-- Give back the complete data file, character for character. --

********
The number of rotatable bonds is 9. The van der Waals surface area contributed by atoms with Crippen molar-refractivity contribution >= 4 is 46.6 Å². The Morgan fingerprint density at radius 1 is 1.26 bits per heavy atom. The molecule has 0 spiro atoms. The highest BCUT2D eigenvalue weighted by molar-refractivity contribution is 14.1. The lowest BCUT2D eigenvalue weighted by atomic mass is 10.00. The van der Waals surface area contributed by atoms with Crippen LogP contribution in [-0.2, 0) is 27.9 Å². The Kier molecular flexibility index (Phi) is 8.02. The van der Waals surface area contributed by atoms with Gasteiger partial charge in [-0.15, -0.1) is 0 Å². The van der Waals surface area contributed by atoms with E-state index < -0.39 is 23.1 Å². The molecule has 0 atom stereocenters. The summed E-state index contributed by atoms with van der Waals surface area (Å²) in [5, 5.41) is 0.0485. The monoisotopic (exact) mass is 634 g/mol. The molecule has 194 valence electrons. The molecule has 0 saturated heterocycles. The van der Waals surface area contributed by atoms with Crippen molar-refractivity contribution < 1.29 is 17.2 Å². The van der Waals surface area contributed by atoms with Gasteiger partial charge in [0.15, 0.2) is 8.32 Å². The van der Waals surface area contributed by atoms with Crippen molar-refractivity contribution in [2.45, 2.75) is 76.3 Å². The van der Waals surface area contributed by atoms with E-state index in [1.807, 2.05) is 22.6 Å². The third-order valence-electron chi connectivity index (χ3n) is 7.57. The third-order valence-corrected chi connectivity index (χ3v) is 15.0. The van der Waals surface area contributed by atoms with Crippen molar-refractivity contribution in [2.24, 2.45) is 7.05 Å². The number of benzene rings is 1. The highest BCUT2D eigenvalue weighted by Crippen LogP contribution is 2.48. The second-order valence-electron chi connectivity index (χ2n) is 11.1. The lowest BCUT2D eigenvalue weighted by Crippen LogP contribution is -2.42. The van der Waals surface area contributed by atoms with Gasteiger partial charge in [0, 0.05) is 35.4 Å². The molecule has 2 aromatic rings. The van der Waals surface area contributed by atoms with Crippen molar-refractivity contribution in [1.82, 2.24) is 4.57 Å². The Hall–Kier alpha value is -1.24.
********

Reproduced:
The number of rotatable bonds is 9. The van der Waals surface area contributed by atoms with Crippen molar-refractivity contribution >= 4 is 46.6 Å². The Morgan fingerprint density at radius 1 is 1.26 bits per heavy atom. The molecule has 0 spiro atoms. The highest BCUT2D eigenvalue weighted by molar-refractivity contribution is 14.1. The lowest BCUT2D eigenvalue weighted by atomic mass is 10.00. The van der Waals surface area contributed by atoms with Crippen LogP contribution in [-0.2, 0) is 27.9 Å². The Kier molecular flexibility index (Phi) is 8.02. The van der Waals surface area contributed by atoms with Gasteiger partial charge in [-0.15, -0.1) is 0 Å². The van der Waals surface area contributed by atoms with E-state index < -0.39 is 23.1 Å². The molecule has 0 atom stereocenters. The summed E-state index contributed by atoms with van der Waals surface area (Å²) in [5, 5.41) is 0.0485. The monoisotopic (exact) mass is 634 g/mol. The molecule has 194 valence electrons. The molecule has 0 saturated heterocycles. The van der Waals surface area contributed by atoms with Crippen molar-refractivity contribution < 1.29 is 17.2 Å². The van der Waals surface area contributed by atoms with Gasteiger partial charge in [0.15, 0.2) is 8.32 Å². The van der Waals surface area contributed by atoms with Crippen molar-refractivity contribution in [2.45, 2.75) is 76.3 Å². The van der Waals surface area contributed by atoms with E-state index in [1.807, 2.05) is 22.6 Å². The third-order valence-electron chi connectivity index (χ3n) is 7.57. The third-order valence-corrected chi connectivity index (χ3v) is 15.0. The van der Waals surface area contributed by atoms with Crippen molar-refractivity contribution in [2.24, 2.45) is 7.05 Å². The number of benzene rings is 1. The highest BCUT2D eigenvalue weighted by Crippen LogP contribution is 2.48. The second-order valence-electron chi connectivity index (χ2n) is 11.1. The lowest BCUT2D eigenvalue weighted by Crippen LogP contribution is -2.42. The van der Waals surface area contributed by atoms with Gasteiger partial charge in [0, 0.05) is 35.4 Å². The molecule has 2 aromatic rings. The van der Waals surface area contributed by atoms with Crippen molar-refractivity contribution in [1.82, 2.24) is 4.57 Å². The Hall–Kier alpha value is -1.24.